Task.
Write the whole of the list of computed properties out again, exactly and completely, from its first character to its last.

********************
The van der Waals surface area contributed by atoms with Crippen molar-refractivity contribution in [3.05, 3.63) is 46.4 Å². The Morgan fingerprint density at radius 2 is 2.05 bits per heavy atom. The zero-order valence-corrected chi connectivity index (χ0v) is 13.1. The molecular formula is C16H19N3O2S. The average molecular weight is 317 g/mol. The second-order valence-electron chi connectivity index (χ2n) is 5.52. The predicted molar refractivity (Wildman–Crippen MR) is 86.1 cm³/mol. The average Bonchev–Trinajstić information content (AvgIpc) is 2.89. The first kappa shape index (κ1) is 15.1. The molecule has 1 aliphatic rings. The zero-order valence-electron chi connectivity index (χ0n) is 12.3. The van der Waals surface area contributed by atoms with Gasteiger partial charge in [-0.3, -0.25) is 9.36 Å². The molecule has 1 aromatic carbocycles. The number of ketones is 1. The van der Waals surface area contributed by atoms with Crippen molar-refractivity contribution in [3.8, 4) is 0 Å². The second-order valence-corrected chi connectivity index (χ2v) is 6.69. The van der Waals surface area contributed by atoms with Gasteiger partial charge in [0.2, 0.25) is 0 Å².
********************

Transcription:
The van der Waals surface area contributed by atoms with Crippen molar-refractivity contribution in [3.05, 3.63) is 46.4 Å². The Morgan fingerprint density at radius 2 is 2.05 bits per heavy atom. The zero-order valence-corrected chi connectivity index (χ0v) is 13.1. The molecular formula is C16H19N3O2S. The average molecular weight is 317 g/mol. The second-order valence-electron chi connectivity index (χ2n) is 5.52. The predicted molar refractivity (Wildman–Crippen MR) is 86.1 cm³/mol. The average Bonchev–Trinajstić information content (AvgIpc) is 2.89. The first kappa shape index (κ1) is 15.1. The molecule has 1 aliphatic rings. The zero-order valence-electron chi connectivity index (χ0n) is 12.3. The van der Waals surface area contributed by atoms with Gasteiger partial charge in [-0.3, -0.25) is 9.36 Å². The molecule has 1 aromatic carbocycles. The number of ketones is 1. The van der Waals surface area contributed by atoms with Crippen molar-refractivity contribution in [3.8, 4) is 0 Å². The second-order valence-corrected chi connectivity index (χ2v) is 6.69. The van der Waals surface area contributed by atoms with Gasteiger partial charge in [0.2, 0.25) is 0 Å².